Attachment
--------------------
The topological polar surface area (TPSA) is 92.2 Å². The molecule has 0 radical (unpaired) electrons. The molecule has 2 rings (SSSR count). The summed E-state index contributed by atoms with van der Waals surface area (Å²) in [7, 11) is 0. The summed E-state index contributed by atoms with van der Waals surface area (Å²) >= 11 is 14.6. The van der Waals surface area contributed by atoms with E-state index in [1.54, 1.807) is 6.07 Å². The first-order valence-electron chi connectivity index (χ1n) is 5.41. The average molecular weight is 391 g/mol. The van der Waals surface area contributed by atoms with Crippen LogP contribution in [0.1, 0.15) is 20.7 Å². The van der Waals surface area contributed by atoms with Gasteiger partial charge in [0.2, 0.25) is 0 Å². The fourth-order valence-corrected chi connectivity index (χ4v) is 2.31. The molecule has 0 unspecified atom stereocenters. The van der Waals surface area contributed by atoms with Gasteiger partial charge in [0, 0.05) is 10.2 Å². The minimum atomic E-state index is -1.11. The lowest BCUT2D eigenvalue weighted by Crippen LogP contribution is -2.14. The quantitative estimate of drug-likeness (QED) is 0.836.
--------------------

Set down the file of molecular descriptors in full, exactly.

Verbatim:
The topological polar surface area (TPSA) is 92.2 Å². The molecule has 0 radical (unpaired) electrons. The molecule has 2 rings (SSSR count). The summed E-state index contributed by atoms with van der Waals surface area (Å²) in [7, 11) is 0. The summed E-state index contributed by atoms with van der Waals surface area (Å²) >= 11 is 14.6. The van der Waals surface area contributed by atoms with E-state index in [1.54, 1.807) is 6.07 Å². The first-order valence-electron chi connectivity index (χ1n) is 5.41. The average molecular weight is 391 g/mol. The van der Waals surface area contributed by atoms with Crippen LogP contribution in [0.1, 0.15) is 20.7 Å². The van der Waals surface area contributed by atoms with Gasteiger partial charge in [0.2, 0.25) is 0 Å². The fourth-order valence-corrected chi connectivity index (χ4v) is 2.31. The molecule has 0 unspecified atom stereocenters. The van der Waals surface area contributed by atoms with Gasteiger partial charge in [0, 0.05) is 10.2 Å². The minimum atomic E-state index is -1.11. The lowest BCUT2D eigenvalue weighted by Crippen LogP contribution is -2.14. The quantitative estimate of drug-likeness (QED) is 0.836.